In each game the player can choose between two campaigns, each corresponding to either the Global Defense Initiative or the Brotherhood of Nod factions. The campaign consists of a string of missions, with the objectives for each one detailed in a cutscene immediately before the mission begins. In Command & Conquer, the player is addressed directly by the game characters (including the EVA). Conversely, in Tiberian Sun the player is depicted as an on-screen character and the mission briefings are mostly described passively, though in many cases the EVA addresses the player directly in separate cutscenes. Normally the Campaigns are each in their own timeline and do not co-exist. In Firestorm, the two are actually intertwined, a first for the C&C series. Also, now Command and Conquer 3: Tiberium Wars also has such a storyline.
In addition to detailing mission objectives, the cutscenes follow the overall storyline, though in most cases the two are one and the same.
The EVA goes on to explain the nature of the Tiberium substance around which much of the game's storyline indirectly revolves:
In a later briefing, the EVA provides more background information and new discoveries concerning Tiberium:
Whereas most technobabble is merely speculative, inaccurate, or fictitious, this blurb is simply nonsensical, and the properties and workings of Tiberium were wholly redefined in Tiberium Wars.
In a later cutscene in Tiberian Dawn, after learning of Tiberium's deadly toll on ecology and humanity:
Tiberium is never fully explained in the series, and is constantly surrounded in a mystery which only deepens as the storyline progresses throughout the successive Command & Conquer games.
In the campaign of the Global Defense Initiative, the First Tiberium War comes to an end when Kane's temple in Sarajevo is destroyed by a final GDI assault. The Nod campaign results in a Nod victory over the GDI, however the series assumes a GDI victory when the storyline is revisited in Command & Conquer: Tiberian Sun, which depicts the Second Tiberium War. The expansion pack Covert Operations has various missions that show a concurrent campaign occurring. At the end of the conflict, GDI has won the war in Europe by capturing and destroying the Temple of Nod with the aid of the Ion Cannon. To prevent the loss of Nod-controlled Africa, the player must take a Nod strike team and destroy an advanced communications centre located somewhere on the continent in order to ensure that GDI does not regain dominance. Other missions like "Infiltration" suggest an ongoing attempt by GDI to deploy back into Nod-controlled Africa as the briefing states Eastern Sudan as the location of the mission.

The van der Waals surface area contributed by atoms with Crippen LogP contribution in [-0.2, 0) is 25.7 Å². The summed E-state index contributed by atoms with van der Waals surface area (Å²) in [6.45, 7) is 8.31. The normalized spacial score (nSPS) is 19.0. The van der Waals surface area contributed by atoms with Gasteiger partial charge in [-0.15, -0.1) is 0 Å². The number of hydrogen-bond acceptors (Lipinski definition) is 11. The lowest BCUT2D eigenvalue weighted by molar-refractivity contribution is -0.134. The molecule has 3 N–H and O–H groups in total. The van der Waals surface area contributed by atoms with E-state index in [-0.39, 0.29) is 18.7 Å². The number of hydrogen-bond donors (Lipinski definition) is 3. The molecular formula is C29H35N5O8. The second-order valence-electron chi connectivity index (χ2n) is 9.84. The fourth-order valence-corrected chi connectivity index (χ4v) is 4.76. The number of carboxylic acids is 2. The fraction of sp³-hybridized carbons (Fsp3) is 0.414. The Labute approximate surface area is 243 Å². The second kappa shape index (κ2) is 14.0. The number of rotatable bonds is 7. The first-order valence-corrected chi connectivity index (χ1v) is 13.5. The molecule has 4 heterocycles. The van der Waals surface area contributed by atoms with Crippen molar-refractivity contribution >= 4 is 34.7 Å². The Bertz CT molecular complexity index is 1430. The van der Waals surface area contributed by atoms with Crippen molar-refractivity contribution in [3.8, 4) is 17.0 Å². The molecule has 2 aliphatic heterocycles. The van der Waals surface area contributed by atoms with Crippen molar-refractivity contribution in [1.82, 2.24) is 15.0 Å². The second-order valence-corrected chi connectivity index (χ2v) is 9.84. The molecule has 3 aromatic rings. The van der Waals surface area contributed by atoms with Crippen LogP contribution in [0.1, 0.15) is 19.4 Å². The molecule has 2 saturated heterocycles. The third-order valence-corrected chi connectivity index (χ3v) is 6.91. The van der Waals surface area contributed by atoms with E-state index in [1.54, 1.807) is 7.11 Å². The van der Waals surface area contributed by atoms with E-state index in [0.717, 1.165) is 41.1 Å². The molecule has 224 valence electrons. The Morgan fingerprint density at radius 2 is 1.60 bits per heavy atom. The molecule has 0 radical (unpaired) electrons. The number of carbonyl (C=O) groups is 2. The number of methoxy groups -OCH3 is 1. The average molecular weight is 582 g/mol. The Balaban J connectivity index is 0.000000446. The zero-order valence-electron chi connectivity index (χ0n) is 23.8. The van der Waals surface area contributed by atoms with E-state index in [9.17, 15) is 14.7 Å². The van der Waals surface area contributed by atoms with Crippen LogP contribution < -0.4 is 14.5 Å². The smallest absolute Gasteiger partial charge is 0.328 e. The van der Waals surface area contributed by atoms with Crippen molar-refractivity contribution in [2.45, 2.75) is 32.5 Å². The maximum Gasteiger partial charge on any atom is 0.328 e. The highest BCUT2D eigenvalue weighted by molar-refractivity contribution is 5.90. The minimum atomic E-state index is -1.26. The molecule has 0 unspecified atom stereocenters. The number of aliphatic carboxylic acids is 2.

Meanwhile, Tiberium has been ravaging the world for 35 years and has grown in many varieties, mutating flora and fauna and forcing humans to move to the polar regions, where the spread of tiberium is slowed down by cold, arid conditions. Many regions around the planet have entered the desertification process, and natural resources other than tiberium are becoming nonexistent. As a result of the spread of tiberium, the world's population is decreasing at an alarming rate. Many countries, as well as the United Nations, cease to exist. The GDI is the last powerful military/political organization on Earth.